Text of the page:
On the Importance of Ritual on Borestone
Halfway up the trail to the summit of Borestone Mountain, my youngest child turned to me and demanded, “Why are we doing this again?”
We were doing this because for as long as Rosalie can remember,
we’ve climbed Borestone Mountain, the Audubon Society’s sanctuary in Elliotsville, Maine on Columbus Day–traditionally, the last day the nature center at Sunrise Pond is open for the season. The trek never used to be something the heathens questioned: it was that second Monday in October, so we leapt into the car, drove forty-some-odd miles to the northwest, then climbed. Now, when I remind them that the time is coming right up, I get groans and eye-rolling. However, they have not got to the point of absolute defiance yet. As it is now, they still humor me.
But not with overall good humor, I’m afraid. As we made our slow way up from the end of the road and the parking turn-out to the nature center (slightly under an hour of woodsy clambering), the heathens kept making cracks about my relative slowness. Once again I was forced to remind them that I’m a bit more than thirty years older than they; if you’re so old, Rosalie complained, what are you doing climbing mountains?
I do it because it’s a ritual. I like to take the opportunity, on this one day of the year, to touch base, in a familiar setting, with my ever-growing children. I like the mild challenge of Borestone: I always realize my age in that first mile, and then, once we get above the pond, my age sloughs off me. I like standing on the bare granite summit, looking down on autumn in the Maine woods, at the trees, the lakes spotting the landscape below. I like knowing that we did it. Again.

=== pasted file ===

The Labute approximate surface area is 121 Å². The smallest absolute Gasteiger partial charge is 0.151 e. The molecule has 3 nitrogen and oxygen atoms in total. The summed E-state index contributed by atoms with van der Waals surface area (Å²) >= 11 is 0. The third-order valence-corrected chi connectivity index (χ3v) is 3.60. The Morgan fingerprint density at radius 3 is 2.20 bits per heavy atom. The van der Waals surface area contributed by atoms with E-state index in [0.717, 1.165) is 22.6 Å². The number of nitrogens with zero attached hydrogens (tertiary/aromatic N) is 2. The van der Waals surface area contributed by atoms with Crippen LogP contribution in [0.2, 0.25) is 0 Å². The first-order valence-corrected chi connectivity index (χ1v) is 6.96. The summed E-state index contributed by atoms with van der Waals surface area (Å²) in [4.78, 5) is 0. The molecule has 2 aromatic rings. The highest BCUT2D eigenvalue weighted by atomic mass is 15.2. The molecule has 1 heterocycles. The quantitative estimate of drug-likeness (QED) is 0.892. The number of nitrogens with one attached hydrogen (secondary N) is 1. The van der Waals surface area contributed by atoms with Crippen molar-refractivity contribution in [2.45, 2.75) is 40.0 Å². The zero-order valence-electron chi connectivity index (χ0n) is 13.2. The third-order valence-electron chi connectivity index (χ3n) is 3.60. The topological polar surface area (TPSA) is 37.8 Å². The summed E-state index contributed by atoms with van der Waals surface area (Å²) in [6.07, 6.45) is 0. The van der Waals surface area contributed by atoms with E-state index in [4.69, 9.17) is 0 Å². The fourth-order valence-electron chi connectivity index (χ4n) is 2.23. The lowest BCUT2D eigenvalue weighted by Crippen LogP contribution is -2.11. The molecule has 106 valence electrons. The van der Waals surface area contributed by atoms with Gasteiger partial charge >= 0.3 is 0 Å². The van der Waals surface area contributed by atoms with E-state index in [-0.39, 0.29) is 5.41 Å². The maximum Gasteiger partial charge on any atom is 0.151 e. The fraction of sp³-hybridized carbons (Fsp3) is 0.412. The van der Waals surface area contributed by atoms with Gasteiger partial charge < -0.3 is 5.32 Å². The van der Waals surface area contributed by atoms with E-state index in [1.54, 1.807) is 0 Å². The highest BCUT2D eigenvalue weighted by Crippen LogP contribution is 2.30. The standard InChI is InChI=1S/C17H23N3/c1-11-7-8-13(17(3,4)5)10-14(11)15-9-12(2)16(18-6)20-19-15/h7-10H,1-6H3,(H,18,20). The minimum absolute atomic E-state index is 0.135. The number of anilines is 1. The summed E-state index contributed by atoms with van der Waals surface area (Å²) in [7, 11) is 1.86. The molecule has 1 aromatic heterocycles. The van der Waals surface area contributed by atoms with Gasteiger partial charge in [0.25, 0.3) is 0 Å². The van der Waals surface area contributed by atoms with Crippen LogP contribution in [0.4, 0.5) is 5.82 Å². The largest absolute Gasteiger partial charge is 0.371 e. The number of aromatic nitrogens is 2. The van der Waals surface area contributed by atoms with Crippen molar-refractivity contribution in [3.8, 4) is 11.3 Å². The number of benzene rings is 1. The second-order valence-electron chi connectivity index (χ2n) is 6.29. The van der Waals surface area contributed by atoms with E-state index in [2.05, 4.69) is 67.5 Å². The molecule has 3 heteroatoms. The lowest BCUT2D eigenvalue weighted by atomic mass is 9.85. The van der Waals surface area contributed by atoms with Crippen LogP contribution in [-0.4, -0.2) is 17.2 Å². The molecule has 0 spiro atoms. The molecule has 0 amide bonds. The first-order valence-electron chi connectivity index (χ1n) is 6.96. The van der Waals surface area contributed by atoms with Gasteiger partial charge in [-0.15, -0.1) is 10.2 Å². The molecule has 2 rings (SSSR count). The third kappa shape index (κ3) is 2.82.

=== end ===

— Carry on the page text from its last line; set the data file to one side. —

This year the refuge was busy, Columbus Day being a lovely day–though windy at the top–after a week or so of gray and gloom and rain. By ‘busy,’ I of course mean in a relative manner: we surely didn’t have the hiking trail to ourselves, and we did run into Mark, a tenor-sax-playing man of my acquaintance, and his wife; and just before we got to the nature center, we met the family of one of Ben’s baseball-playing friends…but it wasn’t a patch on Occupy Boston, for example, which I had experienced just two days previously. At the second summit, we met only one other couple (the woman and I held onto the maps, bolted to the stone, while the wind whipped our more foolhardy counterparts), and occasionally crossed paths with other climbers on the way back down. Always, the same conversation: it’s windy up there today.
Have you been up before? It’s beautiful. Except, of course, with the woman at the summit, who commented on my Saw Doctors concert tee-shirt: You don’t see anyone who knows them up here much.
Meanwhile, the heathens seemed to ease out of their own clouds. Though several years ago, to save wear and tear on the primitive access road from the tiny parking area to the nature center, the Society built a new trail to cover that section, the kids opted to take the road, and I followed. Sometimes I walked down next to one, sometimes next to the other, when someone skipped on ahead. That, I think, is the part I like best: the talk when we’re all alone in the woods, the broad yellow leaves fluttering down on us, or skittering underfoot. And looking at the one who has gone just a bit ahead, seeing the person of now trailed, in my mind’s eye, by all their past selves–and hearing the echoes of all their conversation of our past hikes up here. I’m haunted, I think, by all the falls we have done this together: but haunted in a good way.
The woman working in the nature center this year told me she’d be taking off for Scotland once the mountain was buttoned down for the winter. She will be teaching a paddling class, and then spending the rest of her time busking. When the heathens and I signed in and paid the minimal trail maintenance fee, she remarked upon my Saw Doctors tee-shirt, and then we exchanged names of favorite bands. Strangely, I did the same with a couple we met a couple of hours later, on our way back down the mountain–though this pair, having nothing to write with on their hike, repeated my recommendations several times, aloud, to commit them to memory. Ha. Tee-shirt advertising pays off, obviously.
Oddly, I remember strapping Rosalie into her car seat after one of our first hikes up Borestone (the heathens were very small, and we had not yet made it to the top). She couldn’t have been more than three or four. Still, just before I closed the car door, she turned to me and said, in that serious way she has always had, Thank God we don’t have to do this again for another year. Humoring me even then, I guess.
More on Borestone: On Borestone Mountain (for the Twelfth Time)